• An increasing number of fashion designers and retailers are dropping fur cruelty. In the last few years alone Canada Goose, Oscar de la Rente, Valentino, Macy’s and Bloomingdales, Neiman Marcus, Chanel, Prada and other high-profile brands have announced fur-free policies. In addition, major online fashion retail platforms Net-A-Porter and Farfetch have adopted fur-free policies.
  • Fur farming is not only cruel to animals, it also presents risks to public health. A June letter signed by over 60 veterinarians and virologists highlighted outbreaks of SARS-CoV-2 on hundreds of mink fur farms across a dozen countries, and the potential for such farms to act as reservoirs for the virus. It also notes the potential for fur farms to create future zoonotic diseases, stating: “The intensive breeding conditions typical on fur farms – animals unnaturally crowded together, poor hygiene, stress, injuries and low genetic diversity – are ideal for the creation and spread of novel pathogens.” Signatories to the letter support “a permanent global end to the breeding, keeping and killing of animals for the purposes of fur production, and the sale of fur.”

Download Photos/Video from the #FurFreeBritian Campaign

Download Photos/Video from the Chinese Fur Farm Investigation

Download Photos/Video from the Finnish Fur Farm Investigation


Media Contact: Leozette Roode:; + 27 71 360 1104

Fur-free pledge follows Mytheresa’s 2021 exotic skins ban

Humane Society International / Europe

Mark Hicken, Alamy Stock photo

MUNICH—Luxury German online fashion retailer Mytheresa has announced it is going fur-free. The platform of more than 200 international designers will be phasing out existing fur inventory by the end of 2022. The ban will cover fur from factory-farmed animals such as mink, fox, chinchilla, muskrat, rabbit, raccoon dog, sable and karakul lamb, as well as fur from wild animals such as coyote and beaver.

The compassionate stance follows the retailer’s decision to ban exotic skins from species including but not limited to python, lizard, alligator, crocodile, ostrich, shark, kangaroo and stingray, since Spring/Summer this year. The pledge has been welcomed by the Germany director for Humane Society International, part of the Humane Society family of organisations, which helped negotiate the fur-free pledge with Mytheresa.

Michael Kliger, CEO of Mytheresa, said: “At Mytheresa, we believe that sustainability is an important part of our future strategy and this view is clearly shared by our customers, partners and employees. As we already stopped buying Exotic Skins in Spring/Summer 2021, it was clear that going fur-free is the natural next step for Mytheresa. We are proud to be making this change and thank the Humane Society of the United States, Four Paws and the Fur Free Alliance for supporting this policy.”

Mytheresa developed its animal welfare policy in collaboration with the Humane Society of the United States, and in accordance with the guidelines of the Fur Free Retailer program. The program is supported by the Fur Free Alliance, an international coalition of more than 50 leading animal welfare and environmental protection organisations. The retailer states that its new policy is in line with the changing needs and ethical choices of its customers, and that it will rely on innovation to continuously seek more sustainable alternatives.

Sylvie Kremerskothen Gleason, Germany director for Humane Society International/Europe, welcomed the pledge and said it’s time for Germany to also ban the sale of cruel fur: “We welcome Mytheresa’s compassionate pledge to go fur-free. This pledge reflects the ethical concerns and demands of consumers and puts the company shoulder to shoulder with some of the most respected names in luxury and designer fashion, such as HUGO BOSS, Canada Goose, Oscar de la Renta, Gucci, Prada, Chanel and Versace, in rejecting fur. We now need the German government to strongly advocate for a Europe-wide ban on fur production and to take appropriate action.”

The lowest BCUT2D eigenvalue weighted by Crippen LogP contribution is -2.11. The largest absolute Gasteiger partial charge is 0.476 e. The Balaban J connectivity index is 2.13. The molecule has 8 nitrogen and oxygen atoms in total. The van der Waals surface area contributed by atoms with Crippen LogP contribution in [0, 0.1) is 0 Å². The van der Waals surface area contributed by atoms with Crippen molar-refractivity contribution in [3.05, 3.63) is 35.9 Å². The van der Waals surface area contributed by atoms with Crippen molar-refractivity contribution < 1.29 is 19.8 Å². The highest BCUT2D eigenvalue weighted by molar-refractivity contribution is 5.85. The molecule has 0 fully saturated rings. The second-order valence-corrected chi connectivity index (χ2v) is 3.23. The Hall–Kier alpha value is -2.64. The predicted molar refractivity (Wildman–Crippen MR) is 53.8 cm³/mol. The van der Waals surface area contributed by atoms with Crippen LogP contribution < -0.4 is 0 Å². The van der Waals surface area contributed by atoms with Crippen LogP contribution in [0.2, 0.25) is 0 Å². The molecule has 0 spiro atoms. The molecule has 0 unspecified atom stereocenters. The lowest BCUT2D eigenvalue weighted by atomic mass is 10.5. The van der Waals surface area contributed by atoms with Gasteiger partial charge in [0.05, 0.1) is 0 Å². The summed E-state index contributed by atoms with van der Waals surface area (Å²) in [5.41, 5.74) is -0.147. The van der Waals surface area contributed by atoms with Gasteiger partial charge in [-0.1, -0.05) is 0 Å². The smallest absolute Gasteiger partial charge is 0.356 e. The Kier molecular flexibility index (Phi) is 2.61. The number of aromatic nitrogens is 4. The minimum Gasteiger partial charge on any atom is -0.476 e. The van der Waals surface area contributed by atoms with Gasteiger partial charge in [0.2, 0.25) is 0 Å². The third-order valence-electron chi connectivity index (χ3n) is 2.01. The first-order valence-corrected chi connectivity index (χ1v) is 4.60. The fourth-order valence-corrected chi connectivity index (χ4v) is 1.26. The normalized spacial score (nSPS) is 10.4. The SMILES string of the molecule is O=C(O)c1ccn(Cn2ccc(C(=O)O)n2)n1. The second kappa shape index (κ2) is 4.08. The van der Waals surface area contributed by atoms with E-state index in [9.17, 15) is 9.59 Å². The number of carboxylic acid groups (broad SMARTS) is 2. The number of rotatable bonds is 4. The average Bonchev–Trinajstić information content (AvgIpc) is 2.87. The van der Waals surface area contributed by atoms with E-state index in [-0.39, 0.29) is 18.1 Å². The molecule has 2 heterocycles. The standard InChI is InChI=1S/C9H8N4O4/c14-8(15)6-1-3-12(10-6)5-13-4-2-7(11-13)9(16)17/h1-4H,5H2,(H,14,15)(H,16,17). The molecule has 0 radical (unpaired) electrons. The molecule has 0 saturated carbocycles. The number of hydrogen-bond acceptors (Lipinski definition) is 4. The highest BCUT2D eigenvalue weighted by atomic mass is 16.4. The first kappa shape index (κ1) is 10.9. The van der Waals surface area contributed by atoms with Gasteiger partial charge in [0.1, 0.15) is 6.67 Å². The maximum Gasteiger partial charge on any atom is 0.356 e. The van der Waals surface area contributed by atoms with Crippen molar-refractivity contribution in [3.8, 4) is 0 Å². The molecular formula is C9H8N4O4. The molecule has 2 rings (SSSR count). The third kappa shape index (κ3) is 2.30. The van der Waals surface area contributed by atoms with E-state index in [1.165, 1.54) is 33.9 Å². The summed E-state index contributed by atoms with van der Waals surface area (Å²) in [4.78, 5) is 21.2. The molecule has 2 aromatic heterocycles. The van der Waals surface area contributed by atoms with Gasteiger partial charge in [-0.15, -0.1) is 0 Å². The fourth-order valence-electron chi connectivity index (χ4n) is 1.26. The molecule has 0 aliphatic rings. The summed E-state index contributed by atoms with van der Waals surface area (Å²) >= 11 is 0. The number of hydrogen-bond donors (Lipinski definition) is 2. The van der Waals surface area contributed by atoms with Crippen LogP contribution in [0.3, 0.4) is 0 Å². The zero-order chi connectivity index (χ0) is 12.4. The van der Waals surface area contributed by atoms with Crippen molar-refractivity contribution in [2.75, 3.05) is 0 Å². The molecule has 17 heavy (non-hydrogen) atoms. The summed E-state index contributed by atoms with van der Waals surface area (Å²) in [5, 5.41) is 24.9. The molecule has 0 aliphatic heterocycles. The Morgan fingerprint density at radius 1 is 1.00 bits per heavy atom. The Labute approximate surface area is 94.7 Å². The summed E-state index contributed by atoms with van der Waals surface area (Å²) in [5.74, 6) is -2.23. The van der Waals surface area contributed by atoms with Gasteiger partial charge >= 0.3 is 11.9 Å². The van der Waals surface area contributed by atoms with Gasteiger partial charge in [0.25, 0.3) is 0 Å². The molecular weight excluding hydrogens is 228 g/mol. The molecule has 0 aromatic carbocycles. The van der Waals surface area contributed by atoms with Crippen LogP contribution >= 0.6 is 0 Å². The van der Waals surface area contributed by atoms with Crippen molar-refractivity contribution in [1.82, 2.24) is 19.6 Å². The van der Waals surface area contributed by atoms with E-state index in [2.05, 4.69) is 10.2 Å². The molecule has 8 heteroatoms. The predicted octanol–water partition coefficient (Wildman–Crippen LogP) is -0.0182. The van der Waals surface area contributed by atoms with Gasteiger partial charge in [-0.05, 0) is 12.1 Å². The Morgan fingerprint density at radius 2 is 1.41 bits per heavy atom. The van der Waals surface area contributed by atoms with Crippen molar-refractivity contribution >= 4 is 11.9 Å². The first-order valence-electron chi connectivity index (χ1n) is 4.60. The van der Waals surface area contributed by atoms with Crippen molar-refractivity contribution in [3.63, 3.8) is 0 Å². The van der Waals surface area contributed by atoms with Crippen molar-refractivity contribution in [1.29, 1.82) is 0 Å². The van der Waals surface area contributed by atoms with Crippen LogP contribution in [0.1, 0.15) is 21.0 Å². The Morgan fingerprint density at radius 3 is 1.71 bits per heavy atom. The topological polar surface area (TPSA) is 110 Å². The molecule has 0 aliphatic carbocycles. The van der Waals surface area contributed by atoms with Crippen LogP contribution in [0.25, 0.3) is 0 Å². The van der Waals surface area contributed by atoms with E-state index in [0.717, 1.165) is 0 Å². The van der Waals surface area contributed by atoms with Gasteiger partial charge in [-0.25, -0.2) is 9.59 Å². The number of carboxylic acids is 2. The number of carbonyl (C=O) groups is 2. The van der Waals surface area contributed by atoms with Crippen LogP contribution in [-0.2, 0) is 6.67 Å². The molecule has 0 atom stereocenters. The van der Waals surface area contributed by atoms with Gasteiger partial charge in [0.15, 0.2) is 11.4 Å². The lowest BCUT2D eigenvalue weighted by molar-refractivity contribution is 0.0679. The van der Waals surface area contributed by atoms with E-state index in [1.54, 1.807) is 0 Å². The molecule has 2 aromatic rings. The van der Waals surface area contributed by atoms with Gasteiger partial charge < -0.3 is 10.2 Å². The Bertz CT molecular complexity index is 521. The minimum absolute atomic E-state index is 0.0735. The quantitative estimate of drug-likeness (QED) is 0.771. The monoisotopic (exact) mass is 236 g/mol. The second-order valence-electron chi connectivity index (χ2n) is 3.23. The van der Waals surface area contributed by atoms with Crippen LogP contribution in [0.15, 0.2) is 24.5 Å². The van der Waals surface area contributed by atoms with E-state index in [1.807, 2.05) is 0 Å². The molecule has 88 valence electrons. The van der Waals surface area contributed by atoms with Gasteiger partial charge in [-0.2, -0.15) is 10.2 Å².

Despite fur farming bans in many European Union countries, the EU still breeds and kills almost 38 million animals a year on fur farms, which causes immense animal suffering and poses a high public health risk, as many COVID-19 cases in fur farms across Europe have proven.

PJ Smith, director of fashion policy for the Humane Society of the United States, said: “We applaud Mytheresa for its decision to stop selling fur and exotic skins. Animal welfare policies like Mytheresa’s will help drive the demand for innovative materials that are better for animals and the planet and should be part of every company’s environmental, social and corporate governance strategy.”

Humane Society International is dedicated to working with all apparel companies to adopt fur-free policies because they have the capacity to save hundreds of thousands—perhaps millions—of animals from cruelty. HSI’s fur farm investigations show the unbearable existence that animals endure on fur farms before being brutally killed.

Fur facts:

  • More than 100 million animals are killed for their fur every year worldwide including mink, foxes, raccoon dogs, chinchillas and rabbits – that’s equal to three animals dying every second, just for their fur.
  • Germany introduced new animal welfare legislation in 2017, with a five-year transition period, that required stricter standards on fur farms such as increased cages sizes and swimming basins for mink. The new regulations meant that fur farming was no longer deemed profitable and this led to the closure of the last remaining mink farm in 2019, before the new measures came into force. Up to this day, the German government has not introduced an official fur production ban.